After last year's Dishonored sequel, Arkane's stock is pretty high. The studio is back with its second game in six months, then, and in Prey they have left the confines of terra firma far behind and are this time taking us into outer space, specifically aboard a space station called Talos 1, upon which takes place an immersive sim that puts horror and challenge at the forefront of its design.
The studio's trademark visual flair is there in abundance, and Prey looks and feels fantastic. Talos 1 is a beautiful and engaging play space, and while it lacks a little coherence at times, and even frustrates at others, nuance, detail and purpose have been woven into its construction. This is clearly the work of the same studio that crafted Dunwall and Karnaca, and despite the differences in terms of setting and tone, it's unmistakably Arkane.
What sets Prey apart, beyond the science-fiction setting, is the level of challenge. In Dishonored, Corvo and Emily - and by extension, you - were the hunters, but in Prey you're often very much at the mercy of your new enemy, the sinister Typhon that have taken over Talos 1. Some of the alien variants that you stumble upon seem extremely overpowered at first, and it often takes experimentation and repeated attempts to overcome them. Most of the time this challenge is fairly implemented, although at times it can feel like these difficulty spikes are placed in positions to create maximum friction and, dare we say it, elongate the experience a little.
Some of the Typhon are hard as nails, and to get past them you'll often need to combine cunning and ingenuity. Arkane has given you everything you need to succeed, though, and often it's simply a case of looking at the tools at your disposal, many as they are, and trying out something new. The same tactics won't work time and time again, and like the enemies you'll meet along the way, you've got to change things up if you're to thrive and survive.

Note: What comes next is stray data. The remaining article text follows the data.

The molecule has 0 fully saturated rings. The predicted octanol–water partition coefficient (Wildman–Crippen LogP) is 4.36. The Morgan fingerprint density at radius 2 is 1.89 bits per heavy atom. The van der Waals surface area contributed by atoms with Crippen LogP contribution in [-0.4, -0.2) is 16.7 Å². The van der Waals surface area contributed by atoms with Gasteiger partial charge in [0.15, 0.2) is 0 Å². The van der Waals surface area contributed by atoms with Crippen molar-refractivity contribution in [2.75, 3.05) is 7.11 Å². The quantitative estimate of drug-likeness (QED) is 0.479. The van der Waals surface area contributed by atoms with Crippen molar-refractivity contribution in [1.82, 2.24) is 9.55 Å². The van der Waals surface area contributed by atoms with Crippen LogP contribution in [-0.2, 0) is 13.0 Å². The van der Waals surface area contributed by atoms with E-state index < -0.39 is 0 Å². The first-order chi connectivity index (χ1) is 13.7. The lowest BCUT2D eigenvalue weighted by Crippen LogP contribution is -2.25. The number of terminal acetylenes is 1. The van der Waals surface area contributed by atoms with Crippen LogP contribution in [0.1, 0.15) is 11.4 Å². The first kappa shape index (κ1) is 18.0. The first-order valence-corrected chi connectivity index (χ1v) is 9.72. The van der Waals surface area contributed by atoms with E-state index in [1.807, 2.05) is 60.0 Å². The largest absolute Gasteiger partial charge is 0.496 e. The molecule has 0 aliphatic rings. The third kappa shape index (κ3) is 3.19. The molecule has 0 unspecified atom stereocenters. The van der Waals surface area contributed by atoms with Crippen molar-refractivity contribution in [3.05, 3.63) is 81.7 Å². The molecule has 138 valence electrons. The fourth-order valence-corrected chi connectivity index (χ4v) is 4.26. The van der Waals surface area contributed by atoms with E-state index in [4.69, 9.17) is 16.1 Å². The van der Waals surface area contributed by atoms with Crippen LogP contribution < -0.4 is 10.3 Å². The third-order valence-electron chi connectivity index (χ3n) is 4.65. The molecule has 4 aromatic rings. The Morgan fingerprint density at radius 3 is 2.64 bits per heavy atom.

The Typhon are a great enemy, and they come in many different flavours. They multiply, they take different forms, they use elemental powers, and some even have psychic abilities. These mysterious beings were prisoners aboard Talos 1 - "were" being the operative part of that sentence - and it's up to the player, in the role of all-action scientist Morgan Yu, to restore order one way or another. Morgan can be both male or female, although gender pick makes no real difference to the overall story.
Morgan has a lot of potential, and using neuromods the player can specialise the character in a number of interesting ways. We'd argue that progression is a touch too slow and it takes too long to learn and upgrade your various abilities, especially in the first half of the game. Arkane should be commended for the depth they've built into this aspect of the game, but it often feels like the rate at which new abilities unlock is a bit miserly, and it's hard to shake the feeling that more powers sooner would have made for a more satisfying overall experience.
Player choice is a central design tenet for Arkane, and the slow and steady pacing of character progression is undoubtedly to encourage a second play-through with a different focus. However, even taking this into account, we think that they built enough depth into the upgrade system to facilitate a more liberal unlock rate. Neuromods give you game-changing abilities, and after a while you can even scan the various types of Typhon and use the information gleaned from those scans to give yourself alien powers. These powers can then be combined with each other and with the rest of Morgan's arsenal to create even more tactical options for the player to explore.
There are a lot of choices when it comes to building your Morgan, but surely the most significant is the decision of whether to go alien or stay purely human. Going alien unlocks a range of new abilities, such as the ability to mimic items in the environment or use psychic powers, but as your DNA becomes increasingly alien the station's defences start to see you as more foe than friend. You can further enhance Morgan by using chipsets, a system similar to the bonecharms from Dishonored. Throw in weapons you can upgrade, various grenades with specific functions, and a crafting system that lets you turn junk into meaningful gear at machines dotted around the system, and you've got a huge array of options when it comes to customising the experience to suit your play-style.